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Jay Shetty: British-Indian ‘monk’ who sold a fake life story

Jay Shetty, a British-Indian life coach and author known for his inspirational social media content and best-selling book ‘Think Like A Monk’, has been accused of fabricating parts of his life story and plagiarising social media posts. He is also popular for his podcast ‘On purpose’.

Jay Shetty, born in London and raised by Indian parents, has garnered widespread acclaim for his inspirational videos and motivational talks since 2016.

Shetty’s upbringing has been a central part of his narrative. He claims to have spent his school vacations living with monks in India and later serving as a monk himself for three years.

His website says, “During his school years, Jay Shetty spent vacations living with monks in India, immersing himself in their wisdom and teachings.”

However, a recent report in The Guardian has cast doubts on these claims, raising questions about the authenticity of Shetty’s narrative and his credibility as a self-help guru.

Inconsistencies in Shetty’s Account

Jay Shetty even presided over Jennifer Lopez and Ben Affleck’s wedding on August 20, 2022, in Savannah, Georgia. It is said that Lopez was so enamoured by Shetty that she wanted the “Hindu monk” to officiate over the ceremony.

Shetty attended a White House state dinner for visiting Indian Prime Minister Narendra Modi in June 2023, according to the Guardian. He also had a one-on-one interview with Joe Biden about the US administration’s mental health initiatives.

Despite his popularity and endorsements from celebrities like Michelle Obama and Matt Damon, recent allegations have surfaced questioning the authenticity of Shetty’s background.

In an article by journalist John McDermott in The Guardian, Shetty’s claims of a transformative spiritual awakening during business school and years spent studying at an Indian ashram have been called into question.

The report reveals inconsistencies in this account.

People close to Jay Shetty have questioned the “dramatic” nature of his supposed conversion, and Shetty himself has provided conflicting details about his age at the time of the pivotal lecture.

Additionally, the monk who delivered the lecture, Gauranga Das, told The Guardian that the event in question occurred in 2007, when Shetty would have been at least 19 years old, contradicting his claim of being 18.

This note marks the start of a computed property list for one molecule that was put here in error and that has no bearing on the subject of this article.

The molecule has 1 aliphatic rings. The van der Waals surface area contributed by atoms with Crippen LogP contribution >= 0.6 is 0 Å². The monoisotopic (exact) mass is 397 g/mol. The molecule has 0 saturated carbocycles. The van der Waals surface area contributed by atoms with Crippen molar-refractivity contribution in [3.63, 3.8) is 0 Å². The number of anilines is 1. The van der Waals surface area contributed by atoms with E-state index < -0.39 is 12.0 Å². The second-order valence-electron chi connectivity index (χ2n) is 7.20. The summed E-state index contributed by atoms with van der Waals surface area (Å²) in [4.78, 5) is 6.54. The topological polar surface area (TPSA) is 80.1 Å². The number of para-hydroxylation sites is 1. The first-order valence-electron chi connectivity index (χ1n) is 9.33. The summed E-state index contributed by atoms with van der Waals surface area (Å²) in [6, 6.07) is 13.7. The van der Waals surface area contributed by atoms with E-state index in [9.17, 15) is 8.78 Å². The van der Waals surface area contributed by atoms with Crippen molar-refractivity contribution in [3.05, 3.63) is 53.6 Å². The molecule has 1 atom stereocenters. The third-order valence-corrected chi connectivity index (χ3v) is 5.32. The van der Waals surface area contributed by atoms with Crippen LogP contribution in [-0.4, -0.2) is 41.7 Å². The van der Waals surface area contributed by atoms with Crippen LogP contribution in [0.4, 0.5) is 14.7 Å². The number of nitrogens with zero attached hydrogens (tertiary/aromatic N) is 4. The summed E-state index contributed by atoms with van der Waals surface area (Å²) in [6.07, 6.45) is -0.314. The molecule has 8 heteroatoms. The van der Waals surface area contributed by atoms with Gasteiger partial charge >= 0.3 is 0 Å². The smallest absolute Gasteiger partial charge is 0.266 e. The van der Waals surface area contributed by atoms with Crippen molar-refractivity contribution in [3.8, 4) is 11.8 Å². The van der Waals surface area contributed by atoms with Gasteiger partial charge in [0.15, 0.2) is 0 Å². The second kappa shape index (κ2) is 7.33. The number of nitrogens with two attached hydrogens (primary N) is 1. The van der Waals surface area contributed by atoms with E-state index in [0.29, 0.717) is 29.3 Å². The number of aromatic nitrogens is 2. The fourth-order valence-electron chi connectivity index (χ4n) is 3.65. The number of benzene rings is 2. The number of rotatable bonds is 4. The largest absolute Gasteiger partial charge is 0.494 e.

The report further alleges that Shetty has plagiarised content from others without proper attribution.

In 2019, Jay Shetty removed over 100 social media posts after allegations of plagiarism surfaced online.

These accusations raise concerns about the originality of his content and his overall approach to knowledge sharing.

Questions Surrounding Shetty’s Time as a Monk

McDermott’s investigation reveals that Jay Shetty’s time as a monk may not have been as extensive as portrayed, with some former associates stating that he primarily resided at an estate in London rather than immersing himself fully in Indian ashrams.

Allegations also suggest that Shetty’s disconnection from society may have been exaggerated, as he was reportedly engaged in activities such as filming YouTube videos during his monk stint.

Moreover, Shetty’s association with the Iskcon, a Hindu religious organisation, has raised eyebrows, especially considering the movement’s history of controversies, including allegations of abuse.

Additionally, Jay Shetty has faced accusations of plagiarism, with several creators claiming that he reposted their content on Instagram without permission or compensation.

In the realm of business, scrutiny has fallen on the Jay Shetty Certification School, a self-help course with a hefty price tag that promises a master’s degree in life coaching.

McDermott’s investigation reveals discrepancies in the school’s accreditation claims, with assertions that it is approved by UK regulatory bodies being called into question.

Jay Shetty has remained silent on the matter, offering no direct response to the accusations levelled against him.